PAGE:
You led a group of students on immersion trips. What do students get out of these experiences? 

I’ve led more than a dozen unique study abroad trips and/or international immersion programs. Both faculty and students engage in significant preparation to understand the countries they’ll visit. I find that study abroad is life-changing—especially with strategic, well-organized programs like those we offer at STHM. When a student sees me years after a study abroad program, they say it still impacts how they see the world and that it opened their eyes to so many possibilities. 

After founding the Women’s Coaching Network, you wrote a Women in Coaching blog for a decade and launched a video series. What perspective has that given you?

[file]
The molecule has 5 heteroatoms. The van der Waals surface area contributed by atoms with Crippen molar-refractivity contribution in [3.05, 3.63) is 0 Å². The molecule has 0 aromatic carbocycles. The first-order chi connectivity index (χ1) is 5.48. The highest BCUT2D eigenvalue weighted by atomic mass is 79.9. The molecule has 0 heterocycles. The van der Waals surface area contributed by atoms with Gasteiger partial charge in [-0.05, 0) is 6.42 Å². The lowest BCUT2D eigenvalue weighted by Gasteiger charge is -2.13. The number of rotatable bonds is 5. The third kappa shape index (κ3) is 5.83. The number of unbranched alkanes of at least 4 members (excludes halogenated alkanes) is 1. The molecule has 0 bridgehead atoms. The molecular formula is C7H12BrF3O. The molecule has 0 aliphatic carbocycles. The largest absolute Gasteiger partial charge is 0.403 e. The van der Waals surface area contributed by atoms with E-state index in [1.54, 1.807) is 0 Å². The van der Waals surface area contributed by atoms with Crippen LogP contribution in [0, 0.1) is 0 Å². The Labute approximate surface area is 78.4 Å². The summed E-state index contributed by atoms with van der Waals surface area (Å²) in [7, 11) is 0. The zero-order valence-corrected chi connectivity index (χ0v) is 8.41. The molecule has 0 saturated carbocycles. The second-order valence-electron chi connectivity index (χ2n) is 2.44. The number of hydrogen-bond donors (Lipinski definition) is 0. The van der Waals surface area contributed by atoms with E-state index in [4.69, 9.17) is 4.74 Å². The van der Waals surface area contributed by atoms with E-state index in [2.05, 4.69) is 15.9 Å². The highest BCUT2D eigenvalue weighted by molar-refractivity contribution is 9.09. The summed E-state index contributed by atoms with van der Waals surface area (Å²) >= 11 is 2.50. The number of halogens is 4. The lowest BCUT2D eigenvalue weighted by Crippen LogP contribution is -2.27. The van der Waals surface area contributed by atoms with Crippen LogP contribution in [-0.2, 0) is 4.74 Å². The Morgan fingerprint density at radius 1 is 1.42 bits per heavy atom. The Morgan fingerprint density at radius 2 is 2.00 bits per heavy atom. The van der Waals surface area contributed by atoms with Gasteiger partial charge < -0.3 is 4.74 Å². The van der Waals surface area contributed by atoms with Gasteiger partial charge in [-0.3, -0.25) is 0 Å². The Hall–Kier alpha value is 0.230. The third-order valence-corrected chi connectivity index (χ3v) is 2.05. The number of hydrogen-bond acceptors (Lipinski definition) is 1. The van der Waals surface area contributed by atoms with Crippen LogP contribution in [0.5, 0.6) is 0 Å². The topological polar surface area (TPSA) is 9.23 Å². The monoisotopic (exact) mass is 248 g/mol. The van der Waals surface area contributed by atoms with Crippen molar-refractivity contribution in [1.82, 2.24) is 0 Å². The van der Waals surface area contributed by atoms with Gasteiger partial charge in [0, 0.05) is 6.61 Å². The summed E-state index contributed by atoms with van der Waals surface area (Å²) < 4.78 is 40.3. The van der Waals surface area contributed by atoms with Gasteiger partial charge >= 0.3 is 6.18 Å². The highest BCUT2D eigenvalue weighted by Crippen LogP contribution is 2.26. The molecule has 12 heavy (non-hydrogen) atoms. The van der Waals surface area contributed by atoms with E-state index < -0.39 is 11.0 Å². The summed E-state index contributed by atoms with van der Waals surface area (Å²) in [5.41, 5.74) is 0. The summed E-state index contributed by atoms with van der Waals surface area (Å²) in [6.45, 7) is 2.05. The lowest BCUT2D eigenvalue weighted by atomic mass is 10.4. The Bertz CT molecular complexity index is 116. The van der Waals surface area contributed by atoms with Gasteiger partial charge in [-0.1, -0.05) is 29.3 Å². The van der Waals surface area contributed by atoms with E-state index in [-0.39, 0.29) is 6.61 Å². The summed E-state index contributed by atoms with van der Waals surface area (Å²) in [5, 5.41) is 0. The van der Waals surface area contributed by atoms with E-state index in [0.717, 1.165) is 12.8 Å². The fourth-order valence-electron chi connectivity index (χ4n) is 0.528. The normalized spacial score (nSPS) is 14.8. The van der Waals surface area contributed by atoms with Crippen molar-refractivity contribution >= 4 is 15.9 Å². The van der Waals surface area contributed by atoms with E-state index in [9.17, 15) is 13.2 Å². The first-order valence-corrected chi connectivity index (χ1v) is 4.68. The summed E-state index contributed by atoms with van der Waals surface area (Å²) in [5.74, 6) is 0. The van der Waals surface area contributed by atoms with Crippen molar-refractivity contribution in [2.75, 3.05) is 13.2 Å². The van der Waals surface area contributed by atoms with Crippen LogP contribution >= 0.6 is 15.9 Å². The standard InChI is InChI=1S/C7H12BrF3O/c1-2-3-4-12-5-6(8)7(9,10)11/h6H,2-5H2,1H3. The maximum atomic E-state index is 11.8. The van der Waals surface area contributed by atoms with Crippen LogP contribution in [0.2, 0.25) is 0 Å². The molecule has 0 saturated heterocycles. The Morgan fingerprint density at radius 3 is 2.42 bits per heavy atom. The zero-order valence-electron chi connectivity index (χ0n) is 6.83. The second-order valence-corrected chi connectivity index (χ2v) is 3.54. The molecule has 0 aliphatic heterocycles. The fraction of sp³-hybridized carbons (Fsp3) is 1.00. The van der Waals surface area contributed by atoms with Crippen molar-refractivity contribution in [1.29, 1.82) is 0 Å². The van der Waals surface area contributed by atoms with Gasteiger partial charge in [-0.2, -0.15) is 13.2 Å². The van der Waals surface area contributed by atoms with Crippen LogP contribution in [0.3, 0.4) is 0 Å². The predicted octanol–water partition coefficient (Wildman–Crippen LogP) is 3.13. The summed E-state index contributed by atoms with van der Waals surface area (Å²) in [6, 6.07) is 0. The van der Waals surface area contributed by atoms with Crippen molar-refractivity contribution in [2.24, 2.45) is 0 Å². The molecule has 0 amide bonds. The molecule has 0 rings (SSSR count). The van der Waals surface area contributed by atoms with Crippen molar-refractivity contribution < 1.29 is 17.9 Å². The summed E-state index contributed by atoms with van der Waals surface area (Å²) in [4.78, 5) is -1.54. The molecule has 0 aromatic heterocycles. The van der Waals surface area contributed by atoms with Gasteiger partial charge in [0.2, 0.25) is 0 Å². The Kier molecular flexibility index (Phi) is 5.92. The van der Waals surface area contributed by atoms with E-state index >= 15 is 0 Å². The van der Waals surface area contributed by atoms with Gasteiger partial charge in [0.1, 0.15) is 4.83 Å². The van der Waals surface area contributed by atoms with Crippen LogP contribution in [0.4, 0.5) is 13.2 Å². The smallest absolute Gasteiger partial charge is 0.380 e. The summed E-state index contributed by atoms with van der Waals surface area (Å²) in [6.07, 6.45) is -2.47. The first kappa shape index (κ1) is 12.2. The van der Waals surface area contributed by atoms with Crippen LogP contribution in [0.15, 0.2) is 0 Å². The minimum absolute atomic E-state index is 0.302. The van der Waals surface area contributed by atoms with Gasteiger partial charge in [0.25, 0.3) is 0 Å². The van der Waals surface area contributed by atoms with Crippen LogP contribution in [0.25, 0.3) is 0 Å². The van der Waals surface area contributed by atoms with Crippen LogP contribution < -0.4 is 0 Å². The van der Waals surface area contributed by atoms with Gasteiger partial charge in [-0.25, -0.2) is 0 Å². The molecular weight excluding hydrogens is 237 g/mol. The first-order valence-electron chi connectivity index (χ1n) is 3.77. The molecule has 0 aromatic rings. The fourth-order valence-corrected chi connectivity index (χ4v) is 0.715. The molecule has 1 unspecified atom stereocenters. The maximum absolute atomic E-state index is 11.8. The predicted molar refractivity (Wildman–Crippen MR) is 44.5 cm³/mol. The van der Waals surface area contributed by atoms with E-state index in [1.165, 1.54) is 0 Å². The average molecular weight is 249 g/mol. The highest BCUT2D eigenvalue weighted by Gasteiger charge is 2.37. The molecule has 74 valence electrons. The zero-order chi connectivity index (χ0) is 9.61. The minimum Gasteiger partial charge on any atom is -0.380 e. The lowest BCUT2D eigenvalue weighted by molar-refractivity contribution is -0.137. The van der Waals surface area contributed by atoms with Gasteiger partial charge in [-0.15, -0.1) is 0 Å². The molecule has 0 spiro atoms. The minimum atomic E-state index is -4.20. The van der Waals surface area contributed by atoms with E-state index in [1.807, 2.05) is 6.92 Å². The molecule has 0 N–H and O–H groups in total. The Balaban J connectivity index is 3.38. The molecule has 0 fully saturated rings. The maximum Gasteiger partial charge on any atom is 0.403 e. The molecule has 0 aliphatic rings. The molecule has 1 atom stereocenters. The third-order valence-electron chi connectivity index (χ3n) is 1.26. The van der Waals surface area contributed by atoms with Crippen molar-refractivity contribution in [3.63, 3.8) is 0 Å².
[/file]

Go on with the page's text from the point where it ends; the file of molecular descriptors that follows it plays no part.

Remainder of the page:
What those projects taught me was invaluable. At the time the momentum for supporting women coaches was in its infancy. Research on the topic and those in the field told us that, if we wanted more women to consider a career in coaching, we had to make sure women saw other women coaches. This would help them to ideate a career in coaching. The blog and video series were one small step in meeting this need, by highlighting the ideas, experiences and strengths of women coaches around the country. Their stories inspired me and showcased their tenacity, creativity, grit, sheer will and their genuine love for their athletes.  

You work with Philadelphia schools, communities and nonprofits to assist with programs including coach development. How does this tie in with the goals of the department and the school?